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0608 PD: Feedstalls reduce competition at the feedbunk

Trevor DeVries and Marina von Keyserlingk Published on 14 April 2008

Dairy cattle housed in freestall barns are normally separated from the feed delivery area by some sort of barrier. Barriers are important as they prevent cattle from walking and defecating on the feed.

They have been designed to allow cows unrestricted access to feed; however, the design and management of these barriers may affect the ability of cows to access feed.

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One particular management factor that can influence the ability of cows to access feed is the amount of available feedbunk space. Previous work by our group has shown that increased space allowance per cow at the bunk reduces competition and improves bunk access, especially for subordinate animals. Even though decreasing stocking density at the feedbunk will reduce competition and increase feed access, competition is not eliminated at the feedbunk. This suggests that there are additional factors affecting competition for food resources by lactating dairy cows.

In our previous research we have shown that the use of a feed barrier that provides some physical separation between adjacent cows (such as headlocks) can reduce competition (displacements) at the feedbunk and that subordinate animals experience the greatest decreases in competition. Unfortunately, cows also show reduced feeding time when fed using a headlock feed barrier, possibly due to a learned aversion to being restrained in locking headlocks.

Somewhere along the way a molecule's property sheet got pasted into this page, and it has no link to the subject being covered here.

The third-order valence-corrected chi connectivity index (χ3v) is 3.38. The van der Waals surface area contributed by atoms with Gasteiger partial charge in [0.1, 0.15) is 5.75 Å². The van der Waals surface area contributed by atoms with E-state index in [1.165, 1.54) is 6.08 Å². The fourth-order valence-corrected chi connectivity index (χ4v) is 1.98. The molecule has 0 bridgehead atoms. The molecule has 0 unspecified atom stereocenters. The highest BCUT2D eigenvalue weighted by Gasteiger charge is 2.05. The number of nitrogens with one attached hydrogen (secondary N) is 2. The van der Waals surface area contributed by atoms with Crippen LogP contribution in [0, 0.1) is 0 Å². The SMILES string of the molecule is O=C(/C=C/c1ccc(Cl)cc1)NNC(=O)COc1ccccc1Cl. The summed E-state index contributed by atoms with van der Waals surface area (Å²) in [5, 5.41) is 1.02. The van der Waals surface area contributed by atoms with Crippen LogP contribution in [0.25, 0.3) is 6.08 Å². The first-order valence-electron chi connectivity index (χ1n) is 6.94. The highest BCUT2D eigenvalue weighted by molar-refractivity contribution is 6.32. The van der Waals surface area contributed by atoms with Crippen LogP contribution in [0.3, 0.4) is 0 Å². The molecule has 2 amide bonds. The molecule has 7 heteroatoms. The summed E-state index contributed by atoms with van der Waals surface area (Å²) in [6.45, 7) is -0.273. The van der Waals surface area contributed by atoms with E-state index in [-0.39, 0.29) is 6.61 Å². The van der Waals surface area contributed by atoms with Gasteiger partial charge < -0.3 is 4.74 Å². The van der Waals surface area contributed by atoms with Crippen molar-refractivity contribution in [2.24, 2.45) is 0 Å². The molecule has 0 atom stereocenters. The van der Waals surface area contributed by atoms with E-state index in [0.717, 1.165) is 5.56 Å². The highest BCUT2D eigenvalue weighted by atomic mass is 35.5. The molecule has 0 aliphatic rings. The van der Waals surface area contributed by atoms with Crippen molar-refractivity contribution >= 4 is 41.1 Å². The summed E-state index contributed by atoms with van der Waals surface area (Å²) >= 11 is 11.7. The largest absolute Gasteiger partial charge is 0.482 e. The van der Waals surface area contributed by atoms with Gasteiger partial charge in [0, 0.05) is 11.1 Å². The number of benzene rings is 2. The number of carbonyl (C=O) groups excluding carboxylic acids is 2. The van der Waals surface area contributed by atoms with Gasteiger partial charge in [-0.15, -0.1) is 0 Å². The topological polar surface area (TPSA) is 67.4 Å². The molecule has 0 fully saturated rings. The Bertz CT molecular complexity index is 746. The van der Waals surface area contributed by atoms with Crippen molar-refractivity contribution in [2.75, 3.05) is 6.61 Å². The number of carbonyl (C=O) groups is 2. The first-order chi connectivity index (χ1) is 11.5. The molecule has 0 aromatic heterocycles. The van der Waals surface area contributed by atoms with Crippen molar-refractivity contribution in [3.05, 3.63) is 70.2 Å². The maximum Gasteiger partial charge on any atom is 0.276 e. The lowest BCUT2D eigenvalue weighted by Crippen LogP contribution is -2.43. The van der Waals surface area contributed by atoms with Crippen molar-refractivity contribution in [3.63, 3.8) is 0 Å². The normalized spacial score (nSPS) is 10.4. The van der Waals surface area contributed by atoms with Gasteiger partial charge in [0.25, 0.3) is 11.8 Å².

Interestingly, researchers have demonstrated in other species, such as pigs, that providing partitions that separate the bodies of adjacent animals can have profound effects on reducing competition and allowing animals to feed for longer periods of time. These effects had not yet been shown in group-housed dairy cattle. Therefore, the first objective of this study was to provide further evidence that increased bunkspace reduces the frequency of aggressive behavior at the feedbunk and improves feed access. The second objective was to determine if the addition of feedstall partitions between adjacent cows even further reduces aggressive behavior at the feedbunk and improves feed access.

Twenty-four lactating Holstein cows were subjected to each of three treatments in three successive 10-day treatment periods using a 3x3 Latin square design. The treatments tested were:

1. 0.64 meters (approximately 2 feet) of feedbunk space per cow
2. 0.92 meters (approximately 3 feet) of feedbunk space per cow
3. feedstalls (0.92 meters of feedbunk space per cow plus feedstall partitions separating adjacent cows)

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Time-lapse video was used to record the feeding and standing behavior, as well as the aggressive behavior (displacements) displayed at the feedbunk by the cows. To meet our first and second objectives, we compared the data from the 0.64 meters per cow to the 0.92 meters per cow treatment and the 0.92 meters per cow to the feedstall treatment, respectively. Total daily feeding time increased when feedbunk space was increased from 0.64 to 0.92 meters per cow. Further, the time spent standing in the feeding area while not feeding and the frequency of aggressive interactions at the feedbunk decreased when more bunk space was provided.